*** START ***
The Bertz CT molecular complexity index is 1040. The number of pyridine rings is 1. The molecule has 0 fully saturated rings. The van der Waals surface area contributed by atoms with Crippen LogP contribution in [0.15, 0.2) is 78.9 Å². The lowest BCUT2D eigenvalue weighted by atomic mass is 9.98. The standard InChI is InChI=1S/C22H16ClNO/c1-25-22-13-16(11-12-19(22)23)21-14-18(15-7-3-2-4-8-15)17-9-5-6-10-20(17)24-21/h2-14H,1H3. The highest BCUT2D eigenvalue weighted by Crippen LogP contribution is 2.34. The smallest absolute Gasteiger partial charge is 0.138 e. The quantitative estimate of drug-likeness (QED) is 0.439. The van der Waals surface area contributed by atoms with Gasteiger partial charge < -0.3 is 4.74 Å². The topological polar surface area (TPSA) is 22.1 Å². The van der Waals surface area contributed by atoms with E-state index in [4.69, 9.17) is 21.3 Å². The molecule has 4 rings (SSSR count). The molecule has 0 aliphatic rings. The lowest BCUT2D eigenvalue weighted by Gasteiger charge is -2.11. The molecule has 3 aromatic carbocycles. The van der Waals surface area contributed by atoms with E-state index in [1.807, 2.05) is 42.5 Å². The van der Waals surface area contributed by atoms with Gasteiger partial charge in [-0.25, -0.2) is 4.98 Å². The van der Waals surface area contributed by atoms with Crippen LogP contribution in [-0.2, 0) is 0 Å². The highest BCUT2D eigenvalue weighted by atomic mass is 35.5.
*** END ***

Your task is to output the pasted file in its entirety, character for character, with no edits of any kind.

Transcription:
The Bertz CT molecular complexity index is 1040. The number of pyridine rings is 1. The molecule has 0 fully saturated rings. The van der Waals surface area contributed by atoms with Crippen LogP contribution in [0.15, 0.2) is 78.9 Å². The lowest BCUT2D eigenvalue weighted by atomic mass is 9.98. The standard InChI is InChI=1S/C22H16ClNO/c1-25-22-13-16(11-12-19(22)23)21-14-18(15-7-3-2-4-8-15)17-9-5-6-10-20(17)24-21/h2-14H,1H3. The highest BCUT2D eigenvalue weighted by Crippen LogP contribution is 2.34. The smallest absolute Gasteiger partial charge is 0.138 e. The quantitative estimate of drug-likeness (QED) is 0.439. The van der Waals surface area contributed by atoms with Gasteiger partial charge < -0.3 is 4.74 Å². The topological polar surface area (TPSA) is 22.1 Å². The van der Waals surface area contributed by atoms with E-state index in [4.69, 9.17) is 21.3 Å². The molecule has 4 rings (SSSR count). The molecule has 0 aliphatic rings. The lowest BCUT2D eigenvalue weighted by Gasteiger charge is -2.11. The molecule has 3 aromatic carbocycles. The van der Waals surface area contributed by atoms with E-state index in [1.807, 2.05) is 42.5 Å². The van der Waals surface area contributed by atoms with Gasteiger partial charge in [-0.25, -0.2) is 4.98 Å². The van der Waals surface area contributed by atoms with Crippen LogP contribution in [-0.2, 0) is 0 Å². The highest BCUT2D eigenvalue weighted by atomic mass is 35.5.